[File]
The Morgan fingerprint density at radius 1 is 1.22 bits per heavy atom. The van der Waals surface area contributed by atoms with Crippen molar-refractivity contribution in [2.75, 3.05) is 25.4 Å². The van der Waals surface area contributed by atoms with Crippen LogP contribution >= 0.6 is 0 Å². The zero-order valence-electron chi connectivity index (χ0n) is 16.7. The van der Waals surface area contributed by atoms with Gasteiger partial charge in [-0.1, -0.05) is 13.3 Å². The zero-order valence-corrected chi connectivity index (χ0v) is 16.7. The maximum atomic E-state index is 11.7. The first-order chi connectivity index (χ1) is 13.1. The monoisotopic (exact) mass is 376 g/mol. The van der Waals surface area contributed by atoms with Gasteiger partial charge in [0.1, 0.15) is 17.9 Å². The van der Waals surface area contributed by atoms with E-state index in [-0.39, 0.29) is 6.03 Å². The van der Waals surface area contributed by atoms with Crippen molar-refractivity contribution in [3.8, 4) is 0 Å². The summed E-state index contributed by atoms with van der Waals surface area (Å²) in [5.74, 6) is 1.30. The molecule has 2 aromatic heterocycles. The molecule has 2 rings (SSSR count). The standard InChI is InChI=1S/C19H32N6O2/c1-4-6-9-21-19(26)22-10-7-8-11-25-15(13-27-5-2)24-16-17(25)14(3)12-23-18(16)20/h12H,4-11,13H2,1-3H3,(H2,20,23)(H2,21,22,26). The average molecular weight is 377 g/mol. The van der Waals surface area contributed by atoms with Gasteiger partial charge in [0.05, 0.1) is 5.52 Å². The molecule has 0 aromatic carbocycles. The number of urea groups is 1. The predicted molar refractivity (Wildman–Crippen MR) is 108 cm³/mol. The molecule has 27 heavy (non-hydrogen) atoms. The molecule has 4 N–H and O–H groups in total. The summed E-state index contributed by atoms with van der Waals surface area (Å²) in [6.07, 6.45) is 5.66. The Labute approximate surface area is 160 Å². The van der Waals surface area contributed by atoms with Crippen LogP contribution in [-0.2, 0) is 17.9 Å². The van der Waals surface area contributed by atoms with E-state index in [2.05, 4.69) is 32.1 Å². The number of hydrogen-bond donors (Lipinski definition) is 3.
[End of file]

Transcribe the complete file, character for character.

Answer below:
The Morgan fingerprint density at radius 1 is 1.22 bits per heavy atom. The van der Waals surface area contributed by atoms with Crippen molar-refractivity contribution in [2.75, 3.05) is 25.4 Å². The van der Waals surface area contributed by atoms with Crippen LogP contribution >= 0.6 is 0 Å². The zero-order valence-electron chi connectivity index (χ0n) is 16.7. The van der Waals surface area contributed by atoms with Gasteiger partial charge in [-0.1, -0.05) is 13.3 Å². The zero-order valence-corrected chi connectivity index (χ0v) is 16.7. The maximum atomic E-state index is 11.7. The first-order chi connectivity index (χ1) is 13.1. The monoisotopic (exact) mass is 376 g/mol. The van der Waals surface area contributed by atoms with Gasteiger partial charge in [0.1, 0.15) is 17.9 Å². The van der Waals surface area contributed by atoms with E-state index in [-0.39, 0.29) is 6.03 Å². The van der Waals surface area contributed by atoms with Crippen molar-refractivity contribution in [3.8, 4) is 0 Å². The summed E-state index contributed by atoms with van der Waals surface area (Å²) in [5.74, 6) is 1.30. The molecule has 2 aromatic heterocycles. The molecule has 2 rings (SSSR count). The standard InChI is InChI=1S/C19H32N6O2/c1-4-6-9-21-19(26)22-10-7-8-11-25-15(13-27-5-2)24-16-17(25)14(3)12-23-18(16)20/h12H,4-11,13H2,1-3H3,(H2,20,23)(H2,21,22,26). The average molecular weight is 377 g/mol. The van der Waals surface area contributed by atoms with Gasteiger partial charge in [0.05, 0.1) is 5.52 Å². The molecule has 0 aromatic carbocycles. The number of urea groups is 1. The predicted molar refractivity (Wildman–Crippen MR) is 108 cm³/mol. The molecule has 27 heavy (non-hydrogen) atoms. The molecule has 4 N–H and O–H groups in total. The summed E-state index contributed by atoms with van der Waals surface area (Å²) in [6.07, 6.45) is 5.66. The Labute approximate surface area is 160 Å². The van der Waals surface area contributed by atoms with Crippen LogP contribution in [-0.2, 0) is 17.9 Å². The van der Waals surface area contributed by atoms with E-state index in [2.05, 4.69) is 32.1 Å². The number of hydrogen-bond donors (Lipinski definition) is 3.